American Airlines: Lack Of Business Travel Will Crush Fall Demand

Relatively speaking, business started to look up for American Airlines, the company said during its Q2 earnings call Thursday. But don’t expect it to last.

As the COVID-19 pandemic obliterated air travel in April, American Airlines burned nearly $100 million per day. With demand rebounding slightly in June, cash burn inched up closer to $30 million.

But the resurgence of COVID-19 outbreaks in the southern and western United States means American Airlines expects Q3 capacity to be down 60% year over year. The airline declined to provide revenue guidance.

“As several states began to reopen, we began to see demand increase,” said CEO Doug Parker on the earnings call. “We flew a little bit more in July, but we think we’re going to pull down August and September.”

As with competitor Delta, the loss of business travel, which seems unlikely to come back any time soon, continues to be a major hit. Forty percent of American Airlines revenue comes from business travel in the fall, and the airline doesn’t expect that demand to return until a vaccine is developed and widely distributed.

“We see really a minimal … amount of business travel out there,” said Vasu Raja, chief revenue officer at American Airlines, “and not a lot of indicators that that’s likely to improve.”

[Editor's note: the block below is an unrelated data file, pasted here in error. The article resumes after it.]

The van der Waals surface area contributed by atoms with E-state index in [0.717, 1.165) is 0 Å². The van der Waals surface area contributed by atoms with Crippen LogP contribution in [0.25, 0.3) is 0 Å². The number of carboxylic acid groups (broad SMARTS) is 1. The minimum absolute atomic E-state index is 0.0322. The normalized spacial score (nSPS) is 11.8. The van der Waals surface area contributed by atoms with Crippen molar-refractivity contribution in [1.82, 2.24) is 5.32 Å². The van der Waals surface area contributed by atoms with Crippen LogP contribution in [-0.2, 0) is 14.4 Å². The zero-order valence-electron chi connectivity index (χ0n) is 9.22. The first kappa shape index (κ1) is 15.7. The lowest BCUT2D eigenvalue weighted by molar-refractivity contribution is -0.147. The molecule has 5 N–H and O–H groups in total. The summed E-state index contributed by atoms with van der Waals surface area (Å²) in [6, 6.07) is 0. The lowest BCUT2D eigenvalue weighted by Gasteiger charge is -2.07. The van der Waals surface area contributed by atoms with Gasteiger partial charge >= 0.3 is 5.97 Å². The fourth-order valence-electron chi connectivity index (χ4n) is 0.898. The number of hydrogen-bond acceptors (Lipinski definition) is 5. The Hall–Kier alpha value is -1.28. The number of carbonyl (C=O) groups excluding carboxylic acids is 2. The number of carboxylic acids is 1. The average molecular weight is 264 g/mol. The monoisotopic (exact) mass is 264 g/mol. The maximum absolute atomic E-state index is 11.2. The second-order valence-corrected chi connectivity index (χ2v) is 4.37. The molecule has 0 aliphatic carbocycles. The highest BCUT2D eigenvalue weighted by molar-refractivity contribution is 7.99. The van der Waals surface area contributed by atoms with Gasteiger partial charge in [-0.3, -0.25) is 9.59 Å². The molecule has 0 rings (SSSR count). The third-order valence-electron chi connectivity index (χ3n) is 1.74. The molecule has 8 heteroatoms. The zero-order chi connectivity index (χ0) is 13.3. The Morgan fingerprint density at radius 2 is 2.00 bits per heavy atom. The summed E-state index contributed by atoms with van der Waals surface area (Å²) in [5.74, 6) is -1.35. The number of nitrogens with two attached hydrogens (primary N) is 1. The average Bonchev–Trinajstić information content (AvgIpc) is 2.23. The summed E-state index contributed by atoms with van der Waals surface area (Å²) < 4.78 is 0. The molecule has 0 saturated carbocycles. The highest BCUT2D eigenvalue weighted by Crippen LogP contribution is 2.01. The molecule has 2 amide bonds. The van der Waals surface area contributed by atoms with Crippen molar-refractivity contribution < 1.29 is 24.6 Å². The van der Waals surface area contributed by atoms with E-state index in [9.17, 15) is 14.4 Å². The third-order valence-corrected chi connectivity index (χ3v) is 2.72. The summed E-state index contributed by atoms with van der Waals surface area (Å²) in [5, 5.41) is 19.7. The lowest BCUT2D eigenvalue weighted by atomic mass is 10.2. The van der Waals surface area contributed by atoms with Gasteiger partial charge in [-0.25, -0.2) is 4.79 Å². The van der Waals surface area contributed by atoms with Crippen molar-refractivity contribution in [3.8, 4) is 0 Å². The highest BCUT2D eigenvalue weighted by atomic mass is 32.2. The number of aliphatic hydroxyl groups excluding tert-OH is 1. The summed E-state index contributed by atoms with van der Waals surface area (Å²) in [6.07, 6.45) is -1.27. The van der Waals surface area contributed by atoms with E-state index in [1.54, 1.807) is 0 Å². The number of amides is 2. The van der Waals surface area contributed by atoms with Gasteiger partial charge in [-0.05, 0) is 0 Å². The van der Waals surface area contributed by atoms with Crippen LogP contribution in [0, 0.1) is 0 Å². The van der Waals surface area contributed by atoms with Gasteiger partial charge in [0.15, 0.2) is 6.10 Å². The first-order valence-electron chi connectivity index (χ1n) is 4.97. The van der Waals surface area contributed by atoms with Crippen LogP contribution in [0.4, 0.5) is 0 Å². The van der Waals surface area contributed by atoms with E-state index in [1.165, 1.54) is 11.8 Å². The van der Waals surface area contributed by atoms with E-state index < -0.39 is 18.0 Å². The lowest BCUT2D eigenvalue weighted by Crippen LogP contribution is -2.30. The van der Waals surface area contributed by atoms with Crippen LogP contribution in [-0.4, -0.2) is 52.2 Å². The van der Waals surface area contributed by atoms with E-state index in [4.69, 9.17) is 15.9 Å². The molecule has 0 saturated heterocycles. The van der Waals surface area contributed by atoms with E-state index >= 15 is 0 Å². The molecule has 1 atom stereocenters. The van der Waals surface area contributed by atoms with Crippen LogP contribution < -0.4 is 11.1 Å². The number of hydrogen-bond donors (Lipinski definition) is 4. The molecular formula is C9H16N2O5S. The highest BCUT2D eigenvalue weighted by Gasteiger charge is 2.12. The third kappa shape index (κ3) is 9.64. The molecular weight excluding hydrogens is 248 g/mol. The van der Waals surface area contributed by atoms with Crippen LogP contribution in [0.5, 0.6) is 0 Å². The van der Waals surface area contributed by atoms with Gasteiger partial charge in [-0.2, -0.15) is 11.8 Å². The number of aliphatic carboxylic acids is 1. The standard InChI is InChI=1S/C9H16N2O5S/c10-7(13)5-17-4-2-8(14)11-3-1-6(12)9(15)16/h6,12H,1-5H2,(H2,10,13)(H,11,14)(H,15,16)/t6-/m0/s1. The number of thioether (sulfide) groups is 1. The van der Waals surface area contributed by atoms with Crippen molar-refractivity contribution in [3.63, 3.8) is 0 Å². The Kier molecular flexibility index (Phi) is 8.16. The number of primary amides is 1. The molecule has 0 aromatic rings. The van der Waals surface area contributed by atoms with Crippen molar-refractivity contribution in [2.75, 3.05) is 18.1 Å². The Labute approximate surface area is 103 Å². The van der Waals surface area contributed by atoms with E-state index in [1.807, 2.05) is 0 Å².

Overall, American Airlines’ suffered a net loss of $2.1 billion in Q2. The company plans to conserve $15 billion in capital expenditures this year, primarily from cost savings related to reduced flights. It also eliminating 5,100 positions and implemented a voluntary leave program taken up by 41,000 employees.

Despite these adjustments, Q2 cash burn rate was an average of $55 million per day. The company has sent warnings letters to an additional 25,000 employees about potential layoffs.

“We know we will be a smaller airline going forward,” Parker said. “We’ll come through it more efficiently.”

To juice demand, American Airlines has partnered with JetBlue to broaden its domestic travel network and compete with larger airlines while reducing the number of flights it operates. The company has reduced its active fleet count by 150 airplanes. Still, net bookings are down 75% to 80%, with international travel set for a much slower recovery than domestic.

Like other airlines, American is focusing on rebuilding consumer confidence in air travel as the pandemic rages on. The company has established a Health Advisory Panel to oversee cleaning and health protocols and is working with the Bio Risk Advisory Council to get accredited for its cleaning and disinfection procedures. American is also extending its change fee waivers and rebooking opportunities.

American hopes to reduce its daily cash burn rate to zero by 2021, but “the timing of reaching this goal will be greatly impacted by the demand recovery timeline,” said EVP and Chief Financial Officer Derek Kerr.

“I don’t think any of us believe that we’re going to get anything close to … the old demand until there is a vaccine, [and] it’s widely spread,” Parker added. “This [is less about] people’s concern about flying and much more about having a reason to travel, having business open and moving and having places to go.”

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